Saturday, October 31, 2009

"The Daily Show" of Kabul

I don't think I've ever seen a more lovely blond mullet wig on a man.

Afghans don't celebrate Halloween, but in the spirit of my favorite dress-up holiday, I decided to post some photos from a political satire television show here in Kabul that I visited with Laura King from the Los Angeles Times. (Read the LA Times story here.)

The show is called "Zang-e Khatar," or "Alarm Bell," and is styled after shows like Jon Stewart's "The Daily Show" and nighttime talk shows like Letterman and Leno. Kabul's Tolo Television airs the show. Afghanistan's election fraud scandal has provided ample material for the lead comics on the program, Hanif Hangam and Ghulam Nabi Sakhri.

The cast gets ready to tape the wildly-popular weekly show. Sakhri, second from left, and Hangam, second from right, write almost all their own material.

Hangam, the show's director, jots down a script just before taping.

Sakhri dons sunglasses during the opening monologue. Like Ed McMahon did for Johnny Carson, the main role of each person on the end of the table is to laugh at the jokes.

The taping studio's equipment is not the worst, nor the best available.

Instead of a New York skyline, the digital image of a Kabul slum at night provides a backdrop for Hangam's satire and commentary.

During the Taliban, television was banned, as were most forms of entertainment. And, of course, dissent was out of the question.

Sakhri watches as crew members arrange props for the next segment. The props are rudimentary, consisting of battered furniture, cardboard and understated costumes.

Sakhri and Hangam prepare to tape a skit spoofing Kabul's waste disposal department. In the skit, the actors made fun of people going to the bathroom in the streets--surprisingly frank for Afghanistan's more conservative culture. Like satire shows in the U.S., almost nothing is sacred.

I am glad that Afghans still have a great sense of humor and can laugh at themselves. I wish I could understand the language so I could laugh along with the jokes, some of which certainly make fun of foreigners like me.

Sunday, October 11, 2009

Medic! (Cough, cough)

My bedside table is full of drugs. Antibiotics, steroids (not THOSE kind of steroids) decongestants and expectorants. Yes, that is an inhaler. (Gasp.)

Almost three weeks ago, I went on a short embed in Uruzgan province for an assignment. The day I traveled to Uruzgan, I came down with a cold. No big deal. I wasn't at my best, but just carried on as well as I could, shooting the assignment, then hopping military and commercial planes over the following three days back to Kabul. I was exhausted and sick, but tried to get lots of rest and drink fluids. A cold is not normally something I worry about and I just thought I'd get over it in a couple days. Plus I was hoping to avoid seeking medical treatment in Kabul.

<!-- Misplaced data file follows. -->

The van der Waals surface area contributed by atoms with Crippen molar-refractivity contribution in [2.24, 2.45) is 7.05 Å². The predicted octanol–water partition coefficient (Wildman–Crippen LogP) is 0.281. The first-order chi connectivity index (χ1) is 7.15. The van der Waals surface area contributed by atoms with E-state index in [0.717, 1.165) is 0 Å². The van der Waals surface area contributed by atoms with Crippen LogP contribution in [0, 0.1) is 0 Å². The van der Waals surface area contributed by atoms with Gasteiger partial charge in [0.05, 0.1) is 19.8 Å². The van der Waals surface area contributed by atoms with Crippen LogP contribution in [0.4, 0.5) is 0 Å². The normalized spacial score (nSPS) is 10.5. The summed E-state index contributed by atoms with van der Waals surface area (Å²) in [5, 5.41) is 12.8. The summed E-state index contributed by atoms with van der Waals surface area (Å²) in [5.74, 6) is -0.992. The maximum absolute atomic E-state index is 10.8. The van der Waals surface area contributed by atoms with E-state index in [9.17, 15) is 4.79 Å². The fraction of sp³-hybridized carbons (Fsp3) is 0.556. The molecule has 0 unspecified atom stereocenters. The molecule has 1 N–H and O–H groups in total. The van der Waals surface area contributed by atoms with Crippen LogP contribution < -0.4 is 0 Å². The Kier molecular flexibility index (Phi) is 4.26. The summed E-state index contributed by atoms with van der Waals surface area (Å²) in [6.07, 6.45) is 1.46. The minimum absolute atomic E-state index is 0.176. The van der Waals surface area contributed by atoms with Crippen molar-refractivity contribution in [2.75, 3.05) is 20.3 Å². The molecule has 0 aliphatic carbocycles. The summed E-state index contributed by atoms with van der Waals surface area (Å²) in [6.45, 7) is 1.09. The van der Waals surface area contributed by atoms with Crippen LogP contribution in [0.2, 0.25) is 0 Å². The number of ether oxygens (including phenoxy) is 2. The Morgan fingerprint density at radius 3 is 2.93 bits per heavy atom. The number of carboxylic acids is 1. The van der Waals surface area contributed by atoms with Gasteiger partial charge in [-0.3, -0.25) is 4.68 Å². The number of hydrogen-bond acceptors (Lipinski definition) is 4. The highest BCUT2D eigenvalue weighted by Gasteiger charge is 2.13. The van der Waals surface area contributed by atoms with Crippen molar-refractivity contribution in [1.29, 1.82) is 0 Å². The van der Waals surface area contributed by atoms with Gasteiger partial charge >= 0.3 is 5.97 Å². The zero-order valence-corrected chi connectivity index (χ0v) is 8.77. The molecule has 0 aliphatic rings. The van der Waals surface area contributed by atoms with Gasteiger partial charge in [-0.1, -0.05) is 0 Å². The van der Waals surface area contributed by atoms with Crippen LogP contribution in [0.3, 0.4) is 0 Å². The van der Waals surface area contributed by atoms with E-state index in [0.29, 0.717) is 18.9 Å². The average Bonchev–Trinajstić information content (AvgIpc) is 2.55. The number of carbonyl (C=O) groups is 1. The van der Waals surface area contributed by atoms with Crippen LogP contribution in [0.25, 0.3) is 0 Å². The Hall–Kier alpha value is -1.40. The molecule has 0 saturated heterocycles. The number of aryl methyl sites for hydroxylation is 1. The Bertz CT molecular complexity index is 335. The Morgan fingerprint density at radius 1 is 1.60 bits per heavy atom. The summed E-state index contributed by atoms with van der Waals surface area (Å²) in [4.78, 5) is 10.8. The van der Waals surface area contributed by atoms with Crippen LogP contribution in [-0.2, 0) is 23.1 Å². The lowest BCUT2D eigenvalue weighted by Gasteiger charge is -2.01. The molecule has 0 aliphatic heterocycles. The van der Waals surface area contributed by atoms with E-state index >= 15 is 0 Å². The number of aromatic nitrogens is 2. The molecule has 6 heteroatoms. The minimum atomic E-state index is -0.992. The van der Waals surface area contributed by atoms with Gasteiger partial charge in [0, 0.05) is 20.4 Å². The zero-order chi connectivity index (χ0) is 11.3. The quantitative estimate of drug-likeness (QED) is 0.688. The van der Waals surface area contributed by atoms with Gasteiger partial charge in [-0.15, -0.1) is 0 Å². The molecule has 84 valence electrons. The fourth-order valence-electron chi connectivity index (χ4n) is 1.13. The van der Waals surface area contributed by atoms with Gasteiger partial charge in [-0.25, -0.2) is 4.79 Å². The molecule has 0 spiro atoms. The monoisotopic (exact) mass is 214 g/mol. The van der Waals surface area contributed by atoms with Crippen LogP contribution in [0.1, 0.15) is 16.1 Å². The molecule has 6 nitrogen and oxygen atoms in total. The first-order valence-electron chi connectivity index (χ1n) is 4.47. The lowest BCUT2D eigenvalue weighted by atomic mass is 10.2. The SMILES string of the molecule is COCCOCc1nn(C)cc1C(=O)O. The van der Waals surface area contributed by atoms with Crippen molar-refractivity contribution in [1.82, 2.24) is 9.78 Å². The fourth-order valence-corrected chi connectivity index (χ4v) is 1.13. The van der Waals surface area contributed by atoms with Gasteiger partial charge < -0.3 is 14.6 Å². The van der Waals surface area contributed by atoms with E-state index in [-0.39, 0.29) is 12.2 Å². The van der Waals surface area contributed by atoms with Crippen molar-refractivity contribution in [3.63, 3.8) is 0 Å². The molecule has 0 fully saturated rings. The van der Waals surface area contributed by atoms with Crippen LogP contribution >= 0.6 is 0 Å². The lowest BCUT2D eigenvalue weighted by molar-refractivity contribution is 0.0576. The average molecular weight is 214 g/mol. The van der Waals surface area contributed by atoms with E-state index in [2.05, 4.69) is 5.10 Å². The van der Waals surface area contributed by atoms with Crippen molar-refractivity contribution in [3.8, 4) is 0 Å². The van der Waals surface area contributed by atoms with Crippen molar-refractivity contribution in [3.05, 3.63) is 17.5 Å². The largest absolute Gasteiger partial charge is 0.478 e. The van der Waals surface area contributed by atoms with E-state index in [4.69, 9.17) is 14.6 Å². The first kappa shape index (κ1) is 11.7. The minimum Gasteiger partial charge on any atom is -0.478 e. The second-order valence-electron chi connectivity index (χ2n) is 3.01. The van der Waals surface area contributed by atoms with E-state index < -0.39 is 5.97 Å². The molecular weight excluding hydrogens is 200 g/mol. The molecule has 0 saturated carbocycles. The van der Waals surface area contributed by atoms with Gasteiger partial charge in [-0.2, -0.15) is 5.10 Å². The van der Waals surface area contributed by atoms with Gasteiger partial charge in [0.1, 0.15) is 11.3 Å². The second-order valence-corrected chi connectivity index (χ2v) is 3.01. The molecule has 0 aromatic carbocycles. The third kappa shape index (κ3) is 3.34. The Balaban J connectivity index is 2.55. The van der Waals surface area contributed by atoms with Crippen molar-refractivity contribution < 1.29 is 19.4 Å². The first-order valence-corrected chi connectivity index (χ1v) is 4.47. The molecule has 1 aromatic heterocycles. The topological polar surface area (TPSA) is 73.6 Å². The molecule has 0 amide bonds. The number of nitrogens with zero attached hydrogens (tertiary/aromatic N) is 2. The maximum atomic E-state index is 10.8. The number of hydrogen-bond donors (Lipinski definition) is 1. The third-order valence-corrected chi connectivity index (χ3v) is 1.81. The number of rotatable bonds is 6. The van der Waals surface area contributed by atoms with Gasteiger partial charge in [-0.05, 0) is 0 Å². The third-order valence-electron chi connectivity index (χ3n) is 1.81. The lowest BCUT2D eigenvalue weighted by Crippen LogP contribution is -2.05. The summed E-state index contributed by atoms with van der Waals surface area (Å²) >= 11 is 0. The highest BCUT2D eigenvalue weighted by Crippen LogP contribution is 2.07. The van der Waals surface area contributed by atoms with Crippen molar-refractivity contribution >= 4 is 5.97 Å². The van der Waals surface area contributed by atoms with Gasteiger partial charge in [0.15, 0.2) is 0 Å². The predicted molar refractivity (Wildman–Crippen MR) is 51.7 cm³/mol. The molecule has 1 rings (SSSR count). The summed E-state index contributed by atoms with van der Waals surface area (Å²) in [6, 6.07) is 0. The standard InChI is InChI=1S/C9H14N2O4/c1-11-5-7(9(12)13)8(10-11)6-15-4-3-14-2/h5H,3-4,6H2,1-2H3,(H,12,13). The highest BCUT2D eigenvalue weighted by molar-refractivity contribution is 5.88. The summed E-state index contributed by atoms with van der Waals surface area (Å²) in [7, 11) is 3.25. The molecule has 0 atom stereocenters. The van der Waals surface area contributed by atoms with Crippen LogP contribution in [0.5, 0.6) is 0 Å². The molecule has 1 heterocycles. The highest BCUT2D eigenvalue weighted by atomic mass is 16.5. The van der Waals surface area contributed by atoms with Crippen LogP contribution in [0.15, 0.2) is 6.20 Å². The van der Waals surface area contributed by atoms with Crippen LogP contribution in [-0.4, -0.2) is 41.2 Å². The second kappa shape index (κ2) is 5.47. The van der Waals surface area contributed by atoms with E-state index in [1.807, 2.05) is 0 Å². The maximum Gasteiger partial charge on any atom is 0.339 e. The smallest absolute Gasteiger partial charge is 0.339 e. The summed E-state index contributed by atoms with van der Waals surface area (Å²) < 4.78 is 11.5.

Afghanistan had other plans. It's not a good place to get sick. Dust, air pollution, stress and lack of sleep would be enough to make one ill anywhere, let alone here. I finally went to the nearby German Clinic and learned that I had pneumonia. Awesome.

Two doctor visits and two weeks later, my health is steadily improving. The illness has brought work to a standstill, but I hope to be well enough in a week or two to get back at it. Until then, I'll be sleeping, drinking tea and taking all my drugs.

(More on Uruzgan coming up soon...)

Tuesday, October 6, 2009


Sometimes it's necessary to get out of this place, even if it's just for a couple of days. A couple of friends invited me to come with them to Dushanbe, the capital of Tajikistan, shortly after the Afghan presidential election. It was a nice break. We could walk around or ride local taxis freely, the city was clean and orderly and I didn't have to wear a scarf. We spent the time exploring, eating good food and taking pictures just for fun.

Above, a boy tries to stay warm while drip-drying after a swim in the Varzob River.

My friend Jon sits in the Soviet-esque apartment the three of us rented next to Secret Police headquarters, after one of our long jaunts around town.

At night the streets of the city are nearly empty, except for impromptu police checkpoints, where officers try to shake-down passing motorists for bribes.

The language is Tajik, very similar to Farsi, but they use the Cyrillic alphabet to write. Dushanbe feels like a capital still in transition: a strong Soviet presence and infrastructure with a developing Tajik identity.

A fruit vendor rubs her eyes at the Green Market.

In a park near the Dushanbe Opera.

The Soviet seal at a monument for those who died during World War II.

People know how to drive in Dushanbe. They even stop at red lights.

Tajikistan, a former Soviet Republic, has maintained close ties to Russia culturally, economically and politically, and I sensed a bit of nostalgia for the days of the great empire. Now Tajikistan is just a small under-developed fish in an ocean.

This is the back of the apartment block where we stayed.

I like this picture best. She has an interesting face.

A group of dudes hanging out by the river after a swim.

The saddest bear I have ever seen at the Dushanbe Zoo.

I'm not sure if the billboard photograph of tulips is to help prevent road rage or just to beautify the city, but I like it!